Huckabee Gives Clue to 2012 Bid

Sunday, 23 Jan 2011 12:24 PM

By Specil From Newsmax's Most Informed Sources

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Headlines (Scroll down for complete stories):
1. Huckabee Book Tour Points to 2012 Run
2. State Budgets: The Worst Is Yet to Come
3. Report Refutes ‘Tear Gas Death’ of Palestinian
4. Rep. David Wu Loses Staffers After ‘Bizarre Behavior’
5. Piracy Hits Record High in 2010
6. We Heard: Linda McMahon, Ron Paul
 

1. Huckabee Book Tour Points to 2012 Run

Political observers doubt it’s a coincidence that former Arkansas Gov. Mike Huckabee is kicking off his upcoming book tour in Iowa — the first state to hold presidential caucuses.

Rather, Huckabee’s itinerary for his book “A Simple Government,” due Feb. 22, is a strong indication that the 2008 White House contender is gearing up for another run for the Republican presidential nomination.

Huckabee launches his tour in Davenport, Iowa, on Feb. 27, then hits five more cities in the state, according to CNN. After stops in several other Midwestern states, Huckabee moves on to South Carolina, the third state on the Republican primary calendar, where he is planning visits to five cities.

That means Huckabee will be spending more than a quarter of his 40-city tour in two states that play a major role in determining who the Republican presidential nominee will be in 2012.

“The schedule indicates that he clearly wants to remain part of the 2012 discussion,” Politico observes.

Huckabee, who now hosts a TV show on Fox News, enjoys a strong grass-roots following in Iowa and South Carolina dating back to 2007. He entered the last presidential race as a long shot but finished first in the Iowa caucuses and a strong second in the South Carolina primary.

And he has performed strongly in a series of recent polls.

“What can I say? The American people are extremely smart,” Huckabee said tongue-in-cheek during a Thursday interview with Fox News. “I’ve always said it. That proves it.”

“A Simple Government: Twelve Things We Really Need from Washington (and a Trillion That We Don’t!)” features prescriptions for what Huckabee believes would be a simpler, more common-sense federal government, and covers topics ranging from national defense to immigration.

“How well the book sells,” Politico notes, “could be the most important factor influencing whether or not Huckabee runs.”

Editor's Note:



2. State Budgets: The Worst Is Yet to Come

To close more than $400 billion in budget shortfalls, states have resorted largely to spending cuts, tax increases, and borrowing over the past four years.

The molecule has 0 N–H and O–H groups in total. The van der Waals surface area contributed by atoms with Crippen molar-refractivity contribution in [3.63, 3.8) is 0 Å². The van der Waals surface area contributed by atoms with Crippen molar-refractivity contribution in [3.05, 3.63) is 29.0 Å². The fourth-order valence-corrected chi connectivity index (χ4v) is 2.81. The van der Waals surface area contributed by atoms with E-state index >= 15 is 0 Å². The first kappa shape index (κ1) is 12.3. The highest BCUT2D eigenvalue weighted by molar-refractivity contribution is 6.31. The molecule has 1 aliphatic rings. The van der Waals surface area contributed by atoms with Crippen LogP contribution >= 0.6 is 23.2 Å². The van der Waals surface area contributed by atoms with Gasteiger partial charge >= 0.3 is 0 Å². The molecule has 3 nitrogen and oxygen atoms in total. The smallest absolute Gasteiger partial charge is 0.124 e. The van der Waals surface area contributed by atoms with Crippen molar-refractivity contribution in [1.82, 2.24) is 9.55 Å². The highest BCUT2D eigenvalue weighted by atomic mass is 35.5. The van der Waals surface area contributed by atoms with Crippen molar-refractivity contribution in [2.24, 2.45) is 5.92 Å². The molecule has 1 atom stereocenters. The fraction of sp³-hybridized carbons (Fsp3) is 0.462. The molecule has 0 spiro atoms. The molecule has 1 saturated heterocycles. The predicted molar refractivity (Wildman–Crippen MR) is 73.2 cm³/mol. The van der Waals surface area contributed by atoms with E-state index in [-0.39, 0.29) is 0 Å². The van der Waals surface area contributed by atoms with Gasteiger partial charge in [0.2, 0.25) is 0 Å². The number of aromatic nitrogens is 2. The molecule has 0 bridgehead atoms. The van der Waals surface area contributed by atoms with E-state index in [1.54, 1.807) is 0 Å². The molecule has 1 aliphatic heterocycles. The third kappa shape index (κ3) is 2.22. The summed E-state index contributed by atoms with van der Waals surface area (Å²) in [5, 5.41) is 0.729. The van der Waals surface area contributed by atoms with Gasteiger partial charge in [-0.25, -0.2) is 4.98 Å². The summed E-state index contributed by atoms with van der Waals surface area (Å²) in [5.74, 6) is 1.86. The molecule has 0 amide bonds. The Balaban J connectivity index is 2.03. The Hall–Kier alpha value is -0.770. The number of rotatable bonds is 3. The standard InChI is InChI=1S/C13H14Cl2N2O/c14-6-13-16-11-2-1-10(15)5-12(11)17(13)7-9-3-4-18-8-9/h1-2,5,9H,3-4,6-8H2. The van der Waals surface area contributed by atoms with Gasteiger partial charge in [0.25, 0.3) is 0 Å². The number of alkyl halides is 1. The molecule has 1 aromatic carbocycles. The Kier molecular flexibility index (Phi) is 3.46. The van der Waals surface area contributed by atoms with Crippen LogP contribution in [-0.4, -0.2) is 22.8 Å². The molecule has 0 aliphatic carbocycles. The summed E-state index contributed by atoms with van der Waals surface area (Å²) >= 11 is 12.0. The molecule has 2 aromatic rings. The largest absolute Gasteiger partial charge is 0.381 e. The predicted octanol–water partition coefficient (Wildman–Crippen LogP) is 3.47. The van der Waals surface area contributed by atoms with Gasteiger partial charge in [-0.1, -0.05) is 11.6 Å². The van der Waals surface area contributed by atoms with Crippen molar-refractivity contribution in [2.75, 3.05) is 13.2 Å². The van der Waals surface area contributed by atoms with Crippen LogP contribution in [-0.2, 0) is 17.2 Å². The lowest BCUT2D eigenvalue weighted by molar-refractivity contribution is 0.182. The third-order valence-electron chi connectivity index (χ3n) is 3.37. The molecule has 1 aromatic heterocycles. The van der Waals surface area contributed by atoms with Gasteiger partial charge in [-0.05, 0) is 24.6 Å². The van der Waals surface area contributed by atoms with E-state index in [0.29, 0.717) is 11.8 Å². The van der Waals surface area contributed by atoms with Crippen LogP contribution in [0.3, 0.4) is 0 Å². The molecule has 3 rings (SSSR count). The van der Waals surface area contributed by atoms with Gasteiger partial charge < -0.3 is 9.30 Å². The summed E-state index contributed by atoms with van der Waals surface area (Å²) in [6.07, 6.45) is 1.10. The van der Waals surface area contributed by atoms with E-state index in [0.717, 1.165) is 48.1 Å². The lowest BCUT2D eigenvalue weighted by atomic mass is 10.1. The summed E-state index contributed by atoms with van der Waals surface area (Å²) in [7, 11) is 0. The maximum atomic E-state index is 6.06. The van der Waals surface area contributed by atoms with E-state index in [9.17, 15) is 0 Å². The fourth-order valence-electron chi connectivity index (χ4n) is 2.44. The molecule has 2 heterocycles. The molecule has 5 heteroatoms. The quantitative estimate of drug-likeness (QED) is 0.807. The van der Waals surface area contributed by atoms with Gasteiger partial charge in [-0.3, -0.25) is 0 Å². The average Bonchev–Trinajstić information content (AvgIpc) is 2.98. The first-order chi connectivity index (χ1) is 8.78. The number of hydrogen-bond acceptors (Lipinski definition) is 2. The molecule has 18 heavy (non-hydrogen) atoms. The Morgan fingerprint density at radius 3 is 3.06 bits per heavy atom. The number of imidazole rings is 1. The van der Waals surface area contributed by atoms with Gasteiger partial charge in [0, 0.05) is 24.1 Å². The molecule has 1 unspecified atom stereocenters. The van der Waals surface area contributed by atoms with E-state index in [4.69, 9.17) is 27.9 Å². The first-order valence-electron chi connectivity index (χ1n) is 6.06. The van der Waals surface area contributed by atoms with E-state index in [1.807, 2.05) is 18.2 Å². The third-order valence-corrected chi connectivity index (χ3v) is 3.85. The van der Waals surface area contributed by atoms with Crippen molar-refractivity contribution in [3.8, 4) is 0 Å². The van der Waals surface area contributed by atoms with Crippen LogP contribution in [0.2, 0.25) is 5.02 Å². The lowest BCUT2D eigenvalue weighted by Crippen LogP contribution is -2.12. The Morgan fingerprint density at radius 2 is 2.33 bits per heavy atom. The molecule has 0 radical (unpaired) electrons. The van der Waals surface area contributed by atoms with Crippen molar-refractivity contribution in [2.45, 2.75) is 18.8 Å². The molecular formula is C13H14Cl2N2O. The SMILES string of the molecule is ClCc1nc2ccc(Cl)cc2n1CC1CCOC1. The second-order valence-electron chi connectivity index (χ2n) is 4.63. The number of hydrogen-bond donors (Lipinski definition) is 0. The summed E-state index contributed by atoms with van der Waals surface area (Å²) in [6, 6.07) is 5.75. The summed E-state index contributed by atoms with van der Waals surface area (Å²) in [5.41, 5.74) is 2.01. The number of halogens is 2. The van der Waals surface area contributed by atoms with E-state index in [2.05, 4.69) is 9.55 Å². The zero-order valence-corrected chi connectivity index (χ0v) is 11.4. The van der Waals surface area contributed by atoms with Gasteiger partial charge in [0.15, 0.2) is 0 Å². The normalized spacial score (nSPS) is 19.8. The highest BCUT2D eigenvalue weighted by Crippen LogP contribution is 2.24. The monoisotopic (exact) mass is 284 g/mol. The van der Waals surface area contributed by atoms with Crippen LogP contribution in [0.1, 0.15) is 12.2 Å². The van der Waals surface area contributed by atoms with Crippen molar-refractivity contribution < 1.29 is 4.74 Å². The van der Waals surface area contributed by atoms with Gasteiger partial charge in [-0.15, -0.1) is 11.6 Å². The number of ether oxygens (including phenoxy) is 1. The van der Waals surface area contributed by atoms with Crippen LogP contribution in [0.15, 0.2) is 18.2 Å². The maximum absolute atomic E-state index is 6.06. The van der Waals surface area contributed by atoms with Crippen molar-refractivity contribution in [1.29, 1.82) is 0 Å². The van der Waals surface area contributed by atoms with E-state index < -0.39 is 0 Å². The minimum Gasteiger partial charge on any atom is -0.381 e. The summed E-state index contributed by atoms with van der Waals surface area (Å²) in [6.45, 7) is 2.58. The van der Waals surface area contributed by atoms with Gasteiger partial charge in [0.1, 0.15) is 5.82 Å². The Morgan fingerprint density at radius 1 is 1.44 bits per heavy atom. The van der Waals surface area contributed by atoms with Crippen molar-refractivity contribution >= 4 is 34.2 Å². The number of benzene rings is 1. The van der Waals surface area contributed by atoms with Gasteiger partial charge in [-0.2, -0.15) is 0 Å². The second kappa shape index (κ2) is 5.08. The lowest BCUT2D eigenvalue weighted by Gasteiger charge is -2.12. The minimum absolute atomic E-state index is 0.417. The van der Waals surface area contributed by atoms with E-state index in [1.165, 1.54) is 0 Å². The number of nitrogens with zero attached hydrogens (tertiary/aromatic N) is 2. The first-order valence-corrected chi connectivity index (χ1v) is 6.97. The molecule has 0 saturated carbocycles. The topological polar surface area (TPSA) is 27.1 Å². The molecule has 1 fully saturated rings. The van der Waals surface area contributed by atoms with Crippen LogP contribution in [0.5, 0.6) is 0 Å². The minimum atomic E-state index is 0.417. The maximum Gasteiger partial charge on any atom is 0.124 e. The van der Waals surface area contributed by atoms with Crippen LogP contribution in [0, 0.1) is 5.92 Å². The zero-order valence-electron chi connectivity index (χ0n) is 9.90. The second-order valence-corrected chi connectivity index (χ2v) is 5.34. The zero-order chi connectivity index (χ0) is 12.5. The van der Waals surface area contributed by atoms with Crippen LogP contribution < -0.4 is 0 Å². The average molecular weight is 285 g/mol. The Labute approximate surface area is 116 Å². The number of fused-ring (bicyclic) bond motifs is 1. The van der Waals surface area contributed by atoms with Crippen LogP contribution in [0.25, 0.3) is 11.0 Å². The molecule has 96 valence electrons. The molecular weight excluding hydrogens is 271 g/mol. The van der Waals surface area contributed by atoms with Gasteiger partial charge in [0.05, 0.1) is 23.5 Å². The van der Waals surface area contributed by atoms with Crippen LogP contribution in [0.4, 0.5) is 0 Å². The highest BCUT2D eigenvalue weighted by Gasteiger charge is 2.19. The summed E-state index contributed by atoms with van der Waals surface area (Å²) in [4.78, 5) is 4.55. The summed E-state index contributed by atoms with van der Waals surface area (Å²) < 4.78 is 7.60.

But as governors and state legislatures prepare to write their budgets for fiscal 2012, they are “bracing themselves for what is likely to be the hardest year yet in what already has been the most difficult budget period in modern history,” according to Stateline, the news service of the Pew Center on the States.

State revenues have been up recently, but they dropped so deeply in 2008 and 2009 that it could take years for states to return to pre-recession levels. Also, the federal stimulus program, which helped states narrow budget gaps, is expiring just as healthcare costs are rising.

The dire prospects for 2012 are compelling state leaders to contemplate moves that “were once considered unthinkable,” Stateline reported.

• Maryland faces a budget shortfall of as much as $1.6 billion and may cut education spending and lay off government workers for the first time.

• New York Gov. Andrew Cuomo wants to take the politically unpopular step of scaling back his state’s Medicaid program.

• South Carolina will stop paying for hospice care for the poor.

• California Gov. Jerry Brown is arguing for the broad-based tax increases that voters overwhelmingly rejected two years ago.

• Georgia may begin applying the sales tax to groceries, despite legislation passed 15 years ago repealing the grocery tax.

• In Oregon, officials are considering cuts to pension benefits for current and future public employees.

Overall state tax revenue has grown over three consecutive quarters and economists expect economic growth in 2011.